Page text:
Proof of Concept: What It is and How to Do It Right
Before developing an idea into a product, there’s a crucial step that every business must take: executing a successful proof of concept. Learn more.
Now that you know what type of video you need (if you haven’t yet, check out Video Best Practices Part 1: Pre-Production Strategies!) it’s time to think about how to handle the production process. We’re going to go through our tips and tricks for tackling production yourself, but know that if that’s not the route you want to explore, you can always work with a production company to handle the shoot for you.
Depending on your needs, many production companies will be flexible about how much of the process they handle. For example, if you just need someone to film on shoot day but you can prepare the video concept and edit the footage together, that’s often an option. If you can get the footage yourself but need an expert to handle the edit process, that’s also often an option.
If you decide to work with a production company, let them know what your needs are (i.e., how much of the process you’ll want them to own). Make sure to also review the company’s portfolio to make sure they have content examples that are similar enough to what you have in mind that you trust their ability to execute. You don’t need to find a carbon copy of your dream video, but if you like the examples they’ve produced for other projects, that’s a good sign.
For tips on how to build a robust pre-production strategy:
If you decide to manage the production internally, here are some guidelines to make your content look more professional — and to help the shoot go as smoothly as possible.
So you have a beautiful, well-created, strategic video, and now you’re ready to get it out there. Once you have a good piece of content using the tips and information above, you’re ready to put together a distribution plan. Bring on the views!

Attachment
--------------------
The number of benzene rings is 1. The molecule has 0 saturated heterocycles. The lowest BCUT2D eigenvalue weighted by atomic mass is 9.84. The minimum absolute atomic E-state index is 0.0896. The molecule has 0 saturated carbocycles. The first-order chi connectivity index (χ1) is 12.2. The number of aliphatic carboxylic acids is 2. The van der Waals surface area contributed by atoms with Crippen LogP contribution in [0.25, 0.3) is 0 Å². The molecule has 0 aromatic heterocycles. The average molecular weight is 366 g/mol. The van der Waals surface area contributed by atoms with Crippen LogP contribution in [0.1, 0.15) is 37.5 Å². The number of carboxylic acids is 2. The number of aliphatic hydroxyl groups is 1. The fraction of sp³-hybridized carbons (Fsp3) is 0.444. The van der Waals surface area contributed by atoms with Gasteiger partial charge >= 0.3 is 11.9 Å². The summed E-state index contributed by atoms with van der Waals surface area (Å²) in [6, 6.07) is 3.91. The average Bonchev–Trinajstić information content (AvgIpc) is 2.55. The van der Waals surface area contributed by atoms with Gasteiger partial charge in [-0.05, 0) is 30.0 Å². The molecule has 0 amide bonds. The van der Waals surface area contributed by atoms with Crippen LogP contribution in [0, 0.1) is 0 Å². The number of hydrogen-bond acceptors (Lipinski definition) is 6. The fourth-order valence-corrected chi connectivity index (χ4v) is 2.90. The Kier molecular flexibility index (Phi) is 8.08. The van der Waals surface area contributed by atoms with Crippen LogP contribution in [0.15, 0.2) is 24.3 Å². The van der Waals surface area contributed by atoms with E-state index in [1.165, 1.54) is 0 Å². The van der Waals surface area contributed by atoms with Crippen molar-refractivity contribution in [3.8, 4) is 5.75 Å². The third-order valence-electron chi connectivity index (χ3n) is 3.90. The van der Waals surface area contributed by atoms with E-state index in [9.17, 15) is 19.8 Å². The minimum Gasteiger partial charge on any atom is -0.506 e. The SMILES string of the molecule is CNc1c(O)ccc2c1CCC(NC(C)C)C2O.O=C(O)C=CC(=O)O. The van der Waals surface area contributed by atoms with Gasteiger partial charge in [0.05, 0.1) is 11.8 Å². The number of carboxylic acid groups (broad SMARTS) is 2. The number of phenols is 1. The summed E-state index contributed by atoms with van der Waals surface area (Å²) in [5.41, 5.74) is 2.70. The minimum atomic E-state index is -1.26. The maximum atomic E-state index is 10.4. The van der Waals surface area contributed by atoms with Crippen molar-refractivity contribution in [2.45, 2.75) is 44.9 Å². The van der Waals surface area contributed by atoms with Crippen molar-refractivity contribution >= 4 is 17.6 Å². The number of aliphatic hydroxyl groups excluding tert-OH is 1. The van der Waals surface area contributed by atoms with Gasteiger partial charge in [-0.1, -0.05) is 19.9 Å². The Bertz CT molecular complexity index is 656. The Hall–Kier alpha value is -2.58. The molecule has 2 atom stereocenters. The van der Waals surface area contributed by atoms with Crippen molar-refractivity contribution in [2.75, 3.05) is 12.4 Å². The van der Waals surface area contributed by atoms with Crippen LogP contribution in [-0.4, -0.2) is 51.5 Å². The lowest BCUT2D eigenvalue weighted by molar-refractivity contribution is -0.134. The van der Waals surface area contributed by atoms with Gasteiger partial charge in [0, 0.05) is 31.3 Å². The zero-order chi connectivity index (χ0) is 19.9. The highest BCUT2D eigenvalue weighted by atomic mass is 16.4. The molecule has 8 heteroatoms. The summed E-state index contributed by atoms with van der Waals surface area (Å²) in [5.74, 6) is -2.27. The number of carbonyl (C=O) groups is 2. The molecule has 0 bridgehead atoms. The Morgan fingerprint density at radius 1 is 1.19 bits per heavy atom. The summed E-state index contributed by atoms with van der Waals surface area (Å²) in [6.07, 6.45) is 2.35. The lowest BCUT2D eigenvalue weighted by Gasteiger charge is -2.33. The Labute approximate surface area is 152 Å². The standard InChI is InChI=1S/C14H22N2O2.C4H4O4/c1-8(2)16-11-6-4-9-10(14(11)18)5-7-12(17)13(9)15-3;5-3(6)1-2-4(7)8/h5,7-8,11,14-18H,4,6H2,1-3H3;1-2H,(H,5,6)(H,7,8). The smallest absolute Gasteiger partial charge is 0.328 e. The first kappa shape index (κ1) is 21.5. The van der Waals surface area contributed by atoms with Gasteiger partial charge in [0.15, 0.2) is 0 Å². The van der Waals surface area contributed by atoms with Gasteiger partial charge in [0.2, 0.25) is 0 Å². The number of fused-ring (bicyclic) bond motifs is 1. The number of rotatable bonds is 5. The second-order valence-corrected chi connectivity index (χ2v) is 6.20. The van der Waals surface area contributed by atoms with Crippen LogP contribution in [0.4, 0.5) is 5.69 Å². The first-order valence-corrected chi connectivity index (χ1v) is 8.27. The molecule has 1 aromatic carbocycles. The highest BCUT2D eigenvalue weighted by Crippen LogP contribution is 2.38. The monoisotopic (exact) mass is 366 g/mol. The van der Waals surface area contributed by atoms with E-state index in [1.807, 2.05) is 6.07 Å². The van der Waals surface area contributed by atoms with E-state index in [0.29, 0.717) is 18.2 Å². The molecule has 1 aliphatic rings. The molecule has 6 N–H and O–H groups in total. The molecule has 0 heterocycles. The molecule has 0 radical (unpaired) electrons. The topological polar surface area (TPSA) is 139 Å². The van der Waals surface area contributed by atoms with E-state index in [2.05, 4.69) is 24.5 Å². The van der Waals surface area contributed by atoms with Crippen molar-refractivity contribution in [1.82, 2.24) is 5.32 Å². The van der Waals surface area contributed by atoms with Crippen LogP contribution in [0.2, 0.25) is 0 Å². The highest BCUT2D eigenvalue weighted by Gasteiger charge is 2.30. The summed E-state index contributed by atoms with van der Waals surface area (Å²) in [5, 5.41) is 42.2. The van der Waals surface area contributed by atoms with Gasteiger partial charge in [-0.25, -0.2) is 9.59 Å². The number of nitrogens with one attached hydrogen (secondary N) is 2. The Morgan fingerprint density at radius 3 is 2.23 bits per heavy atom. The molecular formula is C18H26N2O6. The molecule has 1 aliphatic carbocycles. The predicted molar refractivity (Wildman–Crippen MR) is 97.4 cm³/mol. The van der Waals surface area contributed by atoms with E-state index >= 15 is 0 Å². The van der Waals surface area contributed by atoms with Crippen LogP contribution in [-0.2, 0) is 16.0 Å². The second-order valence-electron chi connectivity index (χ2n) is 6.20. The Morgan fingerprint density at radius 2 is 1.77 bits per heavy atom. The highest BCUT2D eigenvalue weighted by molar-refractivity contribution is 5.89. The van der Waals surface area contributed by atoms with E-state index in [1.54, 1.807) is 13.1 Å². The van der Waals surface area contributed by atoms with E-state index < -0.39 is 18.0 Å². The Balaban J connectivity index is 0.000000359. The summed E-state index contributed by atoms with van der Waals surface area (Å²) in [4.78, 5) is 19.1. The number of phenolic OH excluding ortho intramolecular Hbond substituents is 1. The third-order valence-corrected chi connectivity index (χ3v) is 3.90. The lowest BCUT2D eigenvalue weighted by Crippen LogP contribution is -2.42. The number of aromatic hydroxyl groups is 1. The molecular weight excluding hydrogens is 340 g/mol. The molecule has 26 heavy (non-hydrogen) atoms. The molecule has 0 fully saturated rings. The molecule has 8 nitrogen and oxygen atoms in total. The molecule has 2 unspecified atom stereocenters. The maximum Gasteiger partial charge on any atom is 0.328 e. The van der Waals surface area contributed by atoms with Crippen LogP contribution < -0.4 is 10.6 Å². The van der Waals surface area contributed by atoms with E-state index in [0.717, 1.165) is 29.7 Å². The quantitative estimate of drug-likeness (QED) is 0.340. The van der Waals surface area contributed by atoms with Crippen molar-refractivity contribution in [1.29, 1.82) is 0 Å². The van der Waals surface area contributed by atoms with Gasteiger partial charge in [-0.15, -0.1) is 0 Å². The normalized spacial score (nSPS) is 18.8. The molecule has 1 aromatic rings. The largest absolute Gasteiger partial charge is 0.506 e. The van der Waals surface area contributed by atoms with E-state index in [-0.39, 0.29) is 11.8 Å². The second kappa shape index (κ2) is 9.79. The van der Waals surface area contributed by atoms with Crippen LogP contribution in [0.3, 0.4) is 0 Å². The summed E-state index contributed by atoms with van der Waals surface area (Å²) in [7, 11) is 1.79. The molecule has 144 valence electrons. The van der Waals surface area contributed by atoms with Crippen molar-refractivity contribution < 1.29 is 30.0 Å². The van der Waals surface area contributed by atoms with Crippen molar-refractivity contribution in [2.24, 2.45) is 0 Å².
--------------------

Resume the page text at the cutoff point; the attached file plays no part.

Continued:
At this point, your boss or other team members might bring up a goal to “make the video go viral.” If that happens, let them know that going viral is a combination of a sound distribution strategy and luck, and most great content — even the best content — won’t go viral. However, there are concrete steps you can take to make sure your content reaches the right people and resonates enough that they want to watch and share. Here are some questions that will set you up for successful distribution:
This includes demographic information like age, gender, and more, but also defining characteristics like interests, concerns, pain points, and more. You might be tempted to skip this step thinking that you already know your customer. While you might be right, it’s always helpful to consider things you might not know about your customer or customer segments you haven’t previously identified.
For best practices around finding your target audience:
Is your ideal customer really into anime and spending time on Reddit? Do they enjoy reading in-depth think pieces on The Atlantic? Are there social media influencers who they follow and trust? Blogs they get inspiration from? Considering what your customer consumes in their free time allows you to place your video in those places in a natural way, increasing the likelihood that your video will get watched and shared.
Different distribution channels are more conducive to different actions. Short videos on Instagram are more likely to drive purchases, where videos on Twitter are best for driving awareness. A video that’s distributed through display networks is also a great way to build brand awareness. Whichever channel you choose, think about your audience, what they’re doing on that channel organically, and how your desired action might fit into their existing behavior.
Take a look at videos produced by successful influencers or other brands who are having success, and try to spot trends. You might notice that your audience reacts differently to different types of content on different platforms.
For instance, they may be willing to watch a longer video on Facebook, but they might not seem to have the patience for the same video on Instagram. Depending on the video you have produced and what you’re trying to get your customers to do, that may lead you to decide that Facebook is a better channel for you than Instagram.
Your distribution plan will also depend on what your idea of “success” is. Depending on what you decide from question three, you might decide that your video is successful if it is viewed completely, if it drives traffic to your website, or if it’s shared extensively. We’ll talk more about success metrics, how to determine them, and how to measure them in the next section.
Once you’re able to answer the questions above, you’ll have a good idea of what you want out of your distribution strategy. Then, all you have to do is pick the channels that fit the strategy you have already decided on. Below is a list of popular video distribution and their stats to help get you started.
Ready for the next steps? Check out Video Best Practices Part 3: Video Metrics.
And if you haven't yet, be sure to download our “Video Best Practices” eBook, in partnership with Lemonlight!
Last updated on September 16th, 2022.